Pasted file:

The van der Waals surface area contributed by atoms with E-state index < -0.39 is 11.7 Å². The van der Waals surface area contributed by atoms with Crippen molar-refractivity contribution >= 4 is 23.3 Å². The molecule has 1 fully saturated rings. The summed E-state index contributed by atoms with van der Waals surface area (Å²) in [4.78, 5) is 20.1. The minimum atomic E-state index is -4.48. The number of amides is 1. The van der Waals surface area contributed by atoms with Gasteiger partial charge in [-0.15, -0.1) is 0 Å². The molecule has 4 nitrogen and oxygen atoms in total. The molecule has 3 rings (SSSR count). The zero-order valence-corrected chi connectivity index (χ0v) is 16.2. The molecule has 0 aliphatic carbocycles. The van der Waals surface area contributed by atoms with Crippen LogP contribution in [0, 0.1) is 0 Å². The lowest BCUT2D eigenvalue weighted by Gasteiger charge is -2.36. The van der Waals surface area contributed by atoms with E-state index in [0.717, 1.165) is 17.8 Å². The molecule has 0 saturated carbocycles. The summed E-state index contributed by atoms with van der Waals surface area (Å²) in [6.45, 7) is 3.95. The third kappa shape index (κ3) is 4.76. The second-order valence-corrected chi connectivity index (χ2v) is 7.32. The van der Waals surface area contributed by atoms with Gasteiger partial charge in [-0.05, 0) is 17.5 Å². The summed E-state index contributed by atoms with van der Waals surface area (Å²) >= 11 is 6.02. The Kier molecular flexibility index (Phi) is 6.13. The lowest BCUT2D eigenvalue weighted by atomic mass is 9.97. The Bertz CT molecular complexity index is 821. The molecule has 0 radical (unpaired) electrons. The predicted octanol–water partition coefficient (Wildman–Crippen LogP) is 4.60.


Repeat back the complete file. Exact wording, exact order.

The van der Waals surface area contributed by atoms with E-state index < -0.39 is 11.7 Å². The van der Waals surface area contributed by atoms with Crippen molar-refractivity contribution >= 4 is 23.3 Å². The molecule has 1 fully saturated rings. The summed E-state index contributed by atoms with van der Waals surface area (Å²) in [4.78, 5) is 20.1. The minimum atomic E-state index is -4.48. The number of amides is 1. The van der Waals surface area contributed by atoms with Gasteiger partial charge in [-0.15, -0.1) is 0 Å². The molecule has 4 nitrogen and oxygen atoms in total. The molecule has 3 rings (SSSR count). The zero-order valence-corrected chi connectivity index (χ0v) is 16.2. The molecule has 0 aliphatic carbocycles. The van der Waals surface area contributed by atoms with Crippen LogP contribution in [0, 0.1) is 0 Å². The lowest BCUT2D eigenvalue weighted by Gasteiger charge is -2.36. The van der Waals surface area contributed by atoms with E-state index in [0.717, 1.165) is 17.8 Å². The molecule has 0 saturated carbocycles. The summed E-state index contributed by atoms with van der Waals surface area (Å²) in [6.45, 7) is 3.95. The third kappa shape index (κ3) is 4.76. The second-order valence-corrected chi connectivity index (χ2v) is 7.32. The van der Waals surface area contributed by atoms with Gasteiger partial charge in [-0.05, 0) is 17.5 Å². The summed E-state index contributed by atoms with van der Waals surface area (Å²) >= 11 is 6.02. The Kier molecular flexibility index (Phi) is 6.13. The lowest BCUT2D eigenvalue weighted by atomic mass is 9.97. The Bertz CT molecular complexity index is 821. The molecule has 0 radical (unpaired) electrons. The predicted octanol–water partition coefficient (Wildman–Crippen LogP) is 4.60.